Monday 8 April 2013

Coffee filter chromatography

My Dad was a chemistry teacher, and when I was little he used to take us into his classroom during the holidays to do some simple science experiments. One of my favourites was coffee filter chromatography, and remembering how much I enjoyed it I decided to have a go with Harry. Of course the science behind it went completely over his head, but he loved seeing 'what's inside felt tip pens' and keeps requesting to do it over and over!

Coffee filter chromatography with children science experiment

It is so quick and easy to do, all you need are some white coffee filters (affiliate link), felt tip pens in a variety of colours and a glass of water. If your child is impatient then I'd recommend having a practice by yourself first, as some pens work better than others. In particular it's generally the darker colours that give the best results. Basically, you are separating out the different components of the ink in the felt tip pen.

Cut the coffee filters into strips as long as you can make them. Using the felt tip pen make a largish blob about halfway down. Then dip one end of the strip into the glass of water and wait for the water to soak up towards the pen mark. As the water reaches the colour it will begin to spread out and hopefully the different inks in the pen will spread out in a nice flared pattern, with the lighter colours at the top. Place it onto some kitchen roll to dry out.

You can experiment with different types of pen and try different types of marks to see which ones give the most interesting results. You could also try using several different coloured pens on the same piece of coffee filter. Here are some of our prettiest papers:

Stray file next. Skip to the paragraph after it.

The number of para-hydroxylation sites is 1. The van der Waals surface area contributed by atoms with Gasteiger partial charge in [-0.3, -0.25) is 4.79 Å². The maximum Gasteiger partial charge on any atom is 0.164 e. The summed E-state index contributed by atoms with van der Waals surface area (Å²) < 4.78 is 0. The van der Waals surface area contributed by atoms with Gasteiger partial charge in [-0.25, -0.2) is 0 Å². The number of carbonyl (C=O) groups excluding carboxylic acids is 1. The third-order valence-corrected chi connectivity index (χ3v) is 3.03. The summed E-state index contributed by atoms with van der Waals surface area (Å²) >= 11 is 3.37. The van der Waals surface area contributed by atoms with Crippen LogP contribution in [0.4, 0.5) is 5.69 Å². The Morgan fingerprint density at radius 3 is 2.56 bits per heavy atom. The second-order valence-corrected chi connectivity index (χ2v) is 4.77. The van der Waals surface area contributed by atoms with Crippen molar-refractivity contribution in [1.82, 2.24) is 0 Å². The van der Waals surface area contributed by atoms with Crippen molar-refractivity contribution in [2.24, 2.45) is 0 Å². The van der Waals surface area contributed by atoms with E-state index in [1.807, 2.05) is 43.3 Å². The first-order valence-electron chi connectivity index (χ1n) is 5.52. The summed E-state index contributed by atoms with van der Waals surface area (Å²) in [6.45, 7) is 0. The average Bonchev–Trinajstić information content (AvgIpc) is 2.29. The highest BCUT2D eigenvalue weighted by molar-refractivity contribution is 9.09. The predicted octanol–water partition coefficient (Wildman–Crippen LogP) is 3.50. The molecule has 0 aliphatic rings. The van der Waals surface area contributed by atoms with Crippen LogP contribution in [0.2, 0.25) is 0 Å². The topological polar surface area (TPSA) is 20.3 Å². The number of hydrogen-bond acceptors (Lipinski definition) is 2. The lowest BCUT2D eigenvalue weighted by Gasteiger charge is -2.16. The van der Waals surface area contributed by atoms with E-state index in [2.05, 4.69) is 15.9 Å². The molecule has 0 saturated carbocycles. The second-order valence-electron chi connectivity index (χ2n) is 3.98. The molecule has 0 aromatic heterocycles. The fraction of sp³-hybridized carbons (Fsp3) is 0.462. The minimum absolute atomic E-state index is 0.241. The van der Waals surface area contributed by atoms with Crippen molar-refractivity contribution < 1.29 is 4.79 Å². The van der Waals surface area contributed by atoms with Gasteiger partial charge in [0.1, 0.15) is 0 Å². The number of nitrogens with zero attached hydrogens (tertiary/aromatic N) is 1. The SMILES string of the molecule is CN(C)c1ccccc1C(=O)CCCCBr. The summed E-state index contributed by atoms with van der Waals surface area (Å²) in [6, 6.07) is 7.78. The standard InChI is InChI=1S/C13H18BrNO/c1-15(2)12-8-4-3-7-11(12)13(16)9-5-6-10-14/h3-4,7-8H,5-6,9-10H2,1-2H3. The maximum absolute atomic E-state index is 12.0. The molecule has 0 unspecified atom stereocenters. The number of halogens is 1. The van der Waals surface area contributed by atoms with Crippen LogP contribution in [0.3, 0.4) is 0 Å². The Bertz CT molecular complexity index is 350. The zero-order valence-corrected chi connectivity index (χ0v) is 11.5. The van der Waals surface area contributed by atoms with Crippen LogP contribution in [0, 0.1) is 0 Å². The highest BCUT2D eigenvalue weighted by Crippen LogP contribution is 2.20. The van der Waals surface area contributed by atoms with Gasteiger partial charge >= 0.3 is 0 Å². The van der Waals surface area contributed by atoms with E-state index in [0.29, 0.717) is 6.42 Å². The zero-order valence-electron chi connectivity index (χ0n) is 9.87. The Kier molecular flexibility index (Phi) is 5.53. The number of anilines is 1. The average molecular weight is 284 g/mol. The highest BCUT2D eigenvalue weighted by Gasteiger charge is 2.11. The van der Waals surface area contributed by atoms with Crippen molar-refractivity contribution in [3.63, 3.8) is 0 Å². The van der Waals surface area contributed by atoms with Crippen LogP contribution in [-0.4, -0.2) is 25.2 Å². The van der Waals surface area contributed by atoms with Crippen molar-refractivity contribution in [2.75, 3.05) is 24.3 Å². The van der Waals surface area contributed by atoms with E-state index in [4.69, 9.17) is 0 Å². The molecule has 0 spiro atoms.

Coffee filter chromatography with children science experiment


  1. Great Idea. I've managed to find white coffee filters yesterday so we will try this. In the past, I have only been able to find brown and the colours don't appear as vibrant as they could. Your Dad sounds like fun!

    1. The white ones will definitely work better, good luck! We had a lot of fun doing science experiments, we dipped candles, developed photos, separated salt from sand - I loved visiting his lab! I wonder how much things have changed in schools now, I hope they still do all the same experiments with bunsen burners and so on.

  2. Your dad sounds cool and this looks like a great experiment.

  3. Love it! Chemistry was my favourite science at school - I'm going to have to try this with my little man! Thanks for sharing another great activity :)


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